C++ in VS Code: Getting Started & Configuring IntelliSense

Alexandra Kemper

Ever wondered how you can configure IntelliSense in the C++ Extension  in Visual Studio Code? Or the easiest way to run your C++ code? With the new features added to the C++ extension, configuring IntelliSense and setting up a project is easier than ever. This includes a “Getting Started with C++” walkthrough, configure IntelliSense indicator, and the language status bar.


“Getting Started with C++” Walkthrough  

With the C++ Extension for VS Code installed, the new Getting Started walkthrough helps you set up your environment and will have you running your C++ code in no time. Invoke it by running the Open Walkthrough command in the command palette and selecting the C++ walkthrough. You can also follow along with this step-by-step tutorial: 

While this video is specifically using macOS, the walkthrough can be used with any platform. It includes steps on how to set up a C++ environment, create a file, run your code, debug your code, and use advanced debugging features. It also helps you install a C++ compiler based on your operating system and configure IntelliSense to use the newly installed compiler.

Why IntelliSense?  

This leads to the question – what is IntelliSense? Why does it need to be configured? IntelliSense is a tool built into VS Code that provides various code editing features that will help you code faster and more efficiently. For example, code completion, parameter info, code actions (light bulbs), and member lists are all generated by IntelliSense.

A gif that shows that as you type in VS Code, IntelliSense provides different features, like a dropdown of suggestions.

IntelliSense is powered by a language service, which provides language specific completions for your code. For these to be C++ specific, IntelliSense needs to first be configured. This configuration can be done via a compiler, compile_commands.json file, or another VS Code extension (e.g. the Makefile or CMake extension).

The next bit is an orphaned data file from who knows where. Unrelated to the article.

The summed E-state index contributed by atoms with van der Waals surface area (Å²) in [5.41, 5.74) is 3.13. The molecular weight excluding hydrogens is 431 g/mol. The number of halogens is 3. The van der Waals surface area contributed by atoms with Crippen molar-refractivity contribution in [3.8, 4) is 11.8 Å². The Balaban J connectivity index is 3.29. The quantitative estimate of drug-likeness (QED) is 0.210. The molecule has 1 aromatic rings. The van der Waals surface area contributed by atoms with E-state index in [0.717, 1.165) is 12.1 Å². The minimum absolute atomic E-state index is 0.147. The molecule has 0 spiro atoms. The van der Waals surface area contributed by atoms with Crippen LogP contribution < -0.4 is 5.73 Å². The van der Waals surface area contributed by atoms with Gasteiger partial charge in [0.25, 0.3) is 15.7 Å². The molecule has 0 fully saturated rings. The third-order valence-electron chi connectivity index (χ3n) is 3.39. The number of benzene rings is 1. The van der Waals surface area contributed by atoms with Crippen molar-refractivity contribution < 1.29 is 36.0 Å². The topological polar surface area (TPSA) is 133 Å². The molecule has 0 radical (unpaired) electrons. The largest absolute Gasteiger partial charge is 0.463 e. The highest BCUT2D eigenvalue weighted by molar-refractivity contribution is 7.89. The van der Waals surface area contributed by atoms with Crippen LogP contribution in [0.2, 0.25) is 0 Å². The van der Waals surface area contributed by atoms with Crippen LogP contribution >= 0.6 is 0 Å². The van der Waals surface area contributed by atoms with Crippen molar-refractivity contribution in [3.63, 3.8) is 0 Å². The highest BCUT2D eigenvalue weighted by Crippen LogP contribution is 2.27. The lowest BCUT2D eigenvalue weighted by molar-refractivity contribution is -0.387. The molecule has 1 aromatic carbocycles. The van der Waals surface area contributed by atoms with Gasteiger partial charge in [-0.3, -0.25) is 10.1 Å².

The C++ Extension will, on most occasions, configure IntelliSense automatically for you. For details on this process, reference the IntelliSense documentation. But how can you check if IntelliSense is already configured?  

Configure IntelliSense indicator 

If you do not have IntelliSense configured for your workspace, you will see now see a new indicator in the status bar with a warning sign, as shown below: 

screenshot of the status bar in VS Code, which shows a yellow indicator to the right of the C++ symbol. The yellow indicator says configure intellisense.

Click on the “Configure IntelliSense” button to open the Configuration Quick Pick, as explained below, which will help you get configured 

Configuration Quick Pick 

Select a new configuration for IntelliSense by using the Configuration Quick Pick. Open the Quick Pick either by clicking the Configure IntelliSense button or by entering Select IntelliSense Configuration in the Command Palette. Select a configuration from those available in the dropdown. 

Image of the dropdown for the compiler quickpick which shows a list of compilers, such as cl.exe and g++.exe. At the bottom of the list there are the options to select another compiler on your machine, help me install a compile, and do not configure with a compiler,

If no options are listed, there are multiple ways to install a compiler on your machine. On Windows, select “Help me install a compiler” from the dropdown which will take you to the step-by-step installation instructions in the walkthrough. On a MacOS or Linux machine, choose “Install a compiler” to have the C++ Extension install a C++ compiler for you. For either scenario, the installed compiler will automatically be configured for IntelliSense by the C++ Extension. To learn more, reference the Configuring IntelliSense documentation. 

Language Status Bar  

To check whether IntelliSense is configured and actively doing work in the background, use the new language status bar. Hover over the {} in the status bar which will show you the IntelliSense status. It also indicates the status of whether your workspace has been parsed and indexed, as well as the option to run code analysis. For IntelliSense, you are looking for the “IntelliSense: Ready” status, indicating it is configured and ready for code evaluation.  

Image of the language status bar, which is located whne hovering over the {} symbol.

If “IntelliSense: Not configured” is displayed, you need to configure IntelliSense in your workspace. Follow the steps described previously to select an IntelliSense configuration through the configuration Quick Pick. 

Have issues with getting IntelliSense configured?   

If you run into any issues with configuring IntelliSense, please feel free to start a discussion or raise an issue in our GitHub repository. We can also be reached via the comments below, per email at  visualcpp@microsoft.com, or through our team on X (formerly known as Twitter) at  @VisualC.   


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